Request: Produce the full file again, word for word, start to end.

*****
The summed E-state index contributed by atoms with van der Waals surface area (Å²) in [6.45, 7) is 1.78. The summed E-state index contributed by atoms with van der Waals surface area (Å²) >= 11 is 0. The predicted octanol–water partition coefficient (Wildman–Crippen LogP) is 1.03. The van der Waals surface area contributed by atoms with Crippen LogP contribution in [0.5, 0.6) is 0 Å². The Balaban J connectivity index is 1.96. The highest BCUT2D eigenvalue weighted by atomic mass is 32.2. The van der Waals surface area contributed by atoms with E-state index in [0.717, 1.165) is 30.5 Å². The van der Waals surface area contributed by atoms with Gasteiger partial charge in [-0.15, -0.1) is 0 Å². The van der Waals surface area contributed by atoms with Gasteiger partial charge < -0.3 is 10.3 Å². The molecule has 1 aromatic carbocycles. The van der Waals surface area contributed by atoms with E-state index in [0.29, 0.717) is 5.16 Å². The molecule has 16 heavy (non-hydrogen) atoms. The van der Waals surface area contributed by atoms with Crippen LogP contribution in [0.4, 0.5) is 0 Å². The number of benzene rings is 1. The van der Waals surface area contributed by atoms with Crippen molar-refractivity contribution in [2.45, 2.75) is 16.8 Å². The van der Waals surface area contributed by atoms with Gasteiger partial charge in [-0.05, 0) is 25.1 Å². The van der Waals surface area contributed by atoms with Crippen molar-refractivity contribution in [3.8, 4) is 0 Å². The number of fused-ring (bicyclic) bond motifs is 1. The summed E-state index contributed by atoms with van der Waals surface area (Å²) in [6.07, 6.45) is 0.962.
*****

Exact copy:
The summed E-state index contributed by atoms with van der Waals surface area (Å²) in [6.45, 7) is 1.78. The summed E-state index contributed by atoms with van der Waals surface area (Å²) >= 11 is 0. The predicted octanol–water partition coefficient (Wildman–Crippen LogP) is 1.03. The van der Waals surface area contributed by atoms with Crippen LogP contribution in [0.5, 0.6) is 0 Å². The Balaban J connectivity index is 1.96. The highest BCUT2D eigenvalue weighted by atomic mass is 32.2. The van der Waals surface area contributed by atoms with E-state index in [0.717, 1.165) is 30.5 Å². The van der Waals surface area contributed by atoms with Gasteiger partial charge in [-0.15, -0.1) is 0 Å². The van der Waals surface area contributed by atoms with Gasteiger partial charge < -0.3 is 10.3 Å². The molecule has 1 aromatic carbocycles. The van der Waals surface area contributed by atoms with E-state index in [0.29, 0.717) is 5.16 Å². The molecule has 16 heavy (non-hydrogen) atoms. The van der Waals surface area contributed by atoms with Crippen LogP contribution in [0.4, 0.5) is 0 Å². The number of benzene rings is 1. The van der Waals surface area contributed by atoms with Crippen molar-refractivity contribution in [2.45, 2.75) is 16.8 Å². The van der Waals surface area contributed by atoms with Gasteiger partial charge in [-0.05, 0) is 25.1 Å². The van der Waals surface area contributed by atoms with Crippen molar-refractivity contribution in [3.8, 4) is 0 Å². The number of fused-ring (bicyclic) bond motifs is 1. The summed E-state index contributed by atoms with van der Waals surface area (Å²) in [6.07, 6.45) is 0.962.